Texas Obesity Research Center
Addressing Obesity Prevention and Control in the Workplace
Hill MD, Lankford T
Centers for Disease Control and Prevention; Atlanta, Georgia
Purpose: Over one-third of adults in the United States (U.S.), over 72 million people, are obese. There are health and economic costs associated with obesity. In 2008, obesity-related medical costs were estimated to be as high as $147 billion. Method: The Centers for Disease Control and Prevention recommend policy and environmental change strategies that address obesity in multiple settings: healthcare, schools, child care, worksites, and community. In 2011, about 111.5 million U.S. adults were full-time employees and most spend 8 to 10 hours per day at the workplace. Since an important determinant for obesity are the environments that support behaviors, work conditions may affect weight-related behaviors among employees. Results: This presentation provides examples of worksite strategies to address obesity including target behaviors such as decreasing consumption of high calorie foods, decreasing sugar drinks intake, increasing fruit and vegetable intake, increasing physical activity, and providing breastfeeding support. Specific strategies discussed will include workplace food concession and vending guidelines, providing access to portable drinking water; increasing access to fruits and vegetables through farm to institution programs and policies; creating or enhancing places for physical activity such as attractive stairwells, walking trails, and routes; and establishing and maintaining comprehensive, high-quality lactation support programs for employees. Conclusions: The worksite is a recommended setting in which to address obesity prevention and control.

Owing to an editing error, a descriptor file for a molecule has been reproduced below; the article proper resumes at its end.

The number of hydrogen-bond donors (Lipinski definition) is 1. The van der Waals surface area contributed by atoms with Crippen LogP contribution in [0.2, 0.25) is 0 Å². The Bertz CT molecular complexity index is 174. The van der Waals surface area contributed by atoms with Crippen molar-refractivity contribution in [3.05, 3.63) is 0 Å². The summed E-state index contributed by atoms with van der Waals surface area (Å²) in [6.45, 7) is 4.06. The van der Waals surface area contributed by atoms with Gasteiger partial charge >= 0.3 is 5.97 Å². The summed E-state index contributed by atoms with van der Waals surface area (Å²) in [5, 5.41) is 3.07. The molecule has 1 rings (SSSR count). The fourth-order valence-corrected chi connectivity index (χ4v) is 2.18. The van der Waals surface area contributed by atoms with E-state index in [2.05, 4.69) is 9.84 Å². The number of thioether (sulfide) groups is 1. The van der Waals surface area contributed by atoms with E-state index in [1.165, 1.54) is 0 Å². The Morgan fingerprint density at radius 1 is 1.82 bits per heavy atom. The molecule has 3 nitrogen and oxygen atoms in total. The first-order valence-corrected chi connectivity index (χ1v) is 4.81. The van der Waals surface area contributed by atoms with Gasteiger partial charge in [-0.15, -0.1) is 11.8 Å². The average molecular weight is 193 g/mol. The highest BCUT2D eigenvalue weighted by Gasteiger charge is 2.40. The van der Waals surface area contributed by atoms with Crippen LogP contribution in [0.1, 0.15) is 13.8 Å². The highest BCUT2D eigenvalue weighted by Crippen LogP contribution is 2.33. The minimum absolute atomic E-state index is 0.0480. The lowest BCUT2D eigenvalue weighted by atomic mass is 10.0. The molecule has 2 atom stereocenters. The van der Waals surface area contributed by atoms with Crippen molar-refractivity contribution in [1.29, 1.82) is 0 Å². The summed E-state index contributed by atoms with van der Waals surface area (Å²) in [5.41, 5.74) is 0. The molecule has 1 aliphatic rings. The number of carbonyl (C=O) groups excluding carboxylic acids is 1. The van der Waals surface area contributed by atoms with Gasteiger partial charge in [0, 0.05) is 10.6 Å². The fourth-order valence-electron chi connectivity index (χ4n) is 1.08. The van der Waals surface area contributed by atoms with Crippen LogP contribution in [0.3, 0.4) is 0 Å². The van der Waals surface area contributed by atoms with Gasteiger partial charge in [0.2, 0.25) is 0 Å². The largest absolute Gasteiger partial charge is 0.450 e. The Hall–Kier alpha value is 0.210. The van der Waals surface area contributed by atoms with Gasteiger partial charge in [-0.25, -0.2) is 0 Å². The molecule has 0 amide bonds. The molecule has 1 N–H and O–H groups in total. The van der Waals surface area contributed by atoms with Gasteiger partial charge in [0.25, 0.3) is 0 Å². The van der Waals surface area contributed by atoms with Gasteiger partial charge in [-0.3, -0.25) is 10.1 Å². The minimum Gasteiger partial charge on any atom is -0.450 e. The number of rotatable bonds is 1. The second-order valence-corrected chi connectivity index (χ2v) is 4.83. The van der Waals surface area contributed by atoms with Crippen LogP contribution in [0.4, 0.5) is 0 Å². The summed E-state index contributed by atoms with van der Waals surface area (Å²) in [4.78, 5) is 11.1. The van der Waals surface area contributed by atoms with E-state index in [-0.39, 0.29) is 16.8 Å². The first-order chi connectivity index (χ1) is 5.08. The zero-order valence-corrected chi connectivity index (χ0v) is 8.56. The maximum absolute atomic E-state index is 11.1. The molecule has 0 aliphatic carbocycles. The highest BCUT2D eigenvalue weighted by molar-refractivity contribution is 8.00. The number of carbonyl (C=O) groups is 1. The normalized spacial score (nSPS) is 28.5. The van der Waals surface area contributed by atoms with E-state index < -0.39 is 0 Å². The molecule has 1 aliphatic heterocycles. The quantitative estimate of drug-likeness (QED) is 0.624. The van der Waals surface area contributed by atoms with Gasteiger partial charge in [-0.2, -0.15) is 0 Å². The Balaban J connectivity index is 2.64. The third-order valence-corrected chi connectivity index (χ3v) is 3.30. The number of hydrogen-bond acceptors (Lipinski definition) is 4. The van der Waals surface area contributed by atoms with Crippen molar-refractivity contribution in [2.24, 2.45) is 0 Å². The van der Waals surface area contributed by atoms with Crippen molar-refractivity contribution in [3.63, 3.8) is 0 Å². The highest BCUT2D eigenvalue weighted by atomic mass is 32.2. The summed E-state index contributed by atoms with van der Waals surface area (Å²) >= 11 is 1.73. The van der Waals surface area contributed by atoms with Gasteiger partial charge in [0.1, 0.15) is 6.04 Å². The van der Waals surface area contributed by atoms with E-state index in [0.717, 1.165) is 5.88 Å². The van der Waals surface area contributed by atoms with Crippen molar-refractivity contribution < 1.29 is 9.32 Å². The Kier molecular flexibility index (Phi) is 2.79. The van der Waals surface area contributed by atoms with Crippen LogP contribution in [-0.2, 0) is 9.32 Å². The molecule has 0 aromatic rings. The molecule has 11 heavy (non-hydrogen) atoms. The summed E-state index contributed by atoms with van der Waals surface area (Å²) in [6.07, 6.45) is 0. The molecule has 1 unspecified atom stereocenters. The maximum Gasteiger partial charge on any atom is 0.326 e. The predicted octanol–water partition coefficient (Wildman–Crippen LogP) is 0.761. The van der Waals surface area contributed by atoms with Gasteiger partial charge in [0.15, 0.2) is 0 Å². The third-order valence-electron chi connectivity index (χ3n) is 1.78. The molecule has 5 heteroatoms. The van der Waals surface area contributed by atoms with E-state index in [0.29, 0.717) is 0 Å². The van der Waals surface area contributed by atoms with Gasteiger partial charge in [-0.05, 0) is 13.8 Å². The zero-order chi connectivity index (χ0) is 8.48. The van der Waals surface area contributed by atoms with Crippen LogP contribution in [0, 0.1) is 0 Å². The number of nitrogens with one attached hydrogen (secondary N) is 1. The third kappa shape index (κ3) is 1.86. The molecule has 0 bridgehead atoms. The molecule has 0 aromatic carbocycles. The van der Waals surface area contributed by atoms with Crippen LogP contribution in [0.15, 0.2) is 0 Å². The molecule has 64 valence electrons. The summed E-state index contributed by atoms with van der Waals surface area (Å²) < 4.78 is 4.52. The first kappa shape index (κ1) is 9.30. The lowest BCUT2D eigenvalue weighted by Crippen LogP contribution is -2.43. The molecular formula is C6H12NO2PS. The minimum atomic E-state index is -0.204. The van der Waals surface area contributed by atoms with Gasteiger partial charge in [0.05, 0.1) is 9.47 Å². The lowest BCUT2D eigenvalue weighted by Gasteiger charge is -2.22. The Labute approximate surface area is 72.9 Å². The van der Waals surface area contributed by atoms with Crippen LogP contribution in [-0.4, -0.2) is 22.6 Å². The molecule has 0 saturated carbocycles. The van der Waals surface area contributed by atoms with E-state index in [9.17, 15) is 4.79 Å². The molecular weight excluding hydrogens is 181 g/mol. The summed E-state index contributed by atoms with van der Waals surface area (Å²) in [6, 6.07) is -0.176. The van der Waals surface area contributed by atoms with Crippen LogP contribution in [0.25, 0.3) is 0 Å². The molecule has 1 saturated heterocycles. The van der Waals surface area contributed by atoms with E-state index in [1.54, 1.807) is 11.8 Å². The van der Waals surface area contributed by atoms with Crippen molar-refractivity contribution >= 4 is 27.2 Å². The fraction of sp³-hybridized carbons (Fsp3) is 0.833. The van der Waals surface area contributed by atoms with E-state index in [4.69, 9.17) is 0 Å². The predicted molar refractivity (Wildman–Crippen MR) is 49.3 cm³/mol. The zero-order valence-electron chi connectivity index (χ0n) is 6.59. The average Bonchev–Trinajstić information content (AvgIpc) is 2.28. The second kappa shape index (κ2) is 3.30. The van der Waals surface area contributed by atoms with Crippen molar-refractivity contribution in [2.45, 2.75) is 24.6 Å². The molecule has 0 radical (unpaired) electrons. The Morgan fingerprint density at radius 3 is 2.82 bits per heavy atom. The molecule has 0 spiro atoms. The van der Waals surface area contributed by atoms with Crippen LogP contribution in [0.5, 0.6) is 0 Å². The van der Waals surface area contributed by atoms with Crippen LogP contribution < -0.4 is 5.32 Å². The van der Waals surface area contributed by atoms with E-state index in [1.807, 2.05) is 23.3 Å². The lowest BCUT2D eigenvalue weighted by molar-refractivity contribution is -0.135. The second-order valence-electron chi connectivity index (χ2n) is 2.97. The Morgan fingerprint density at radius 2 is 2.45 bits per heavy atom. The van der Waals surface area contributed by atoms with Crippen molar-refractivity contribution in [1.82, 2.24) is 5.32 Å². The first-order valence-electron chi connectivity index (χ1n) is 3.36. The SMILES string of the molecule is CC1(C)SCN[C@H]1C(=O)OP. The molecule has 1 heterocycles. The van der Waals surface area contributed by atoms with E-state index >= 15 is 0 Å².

KEYWORDS: Obesity, Adults, Worksites, Policy, Environment
Hill, Mary D.
"Addressing Obesity Prevention and Control in the Workplace,"
International Journal of Exercise Science: Conference Proceedings:
2, Article 15.
Available at: http://digitalcommons.wku.edu/ijesab/vol6/iss2/15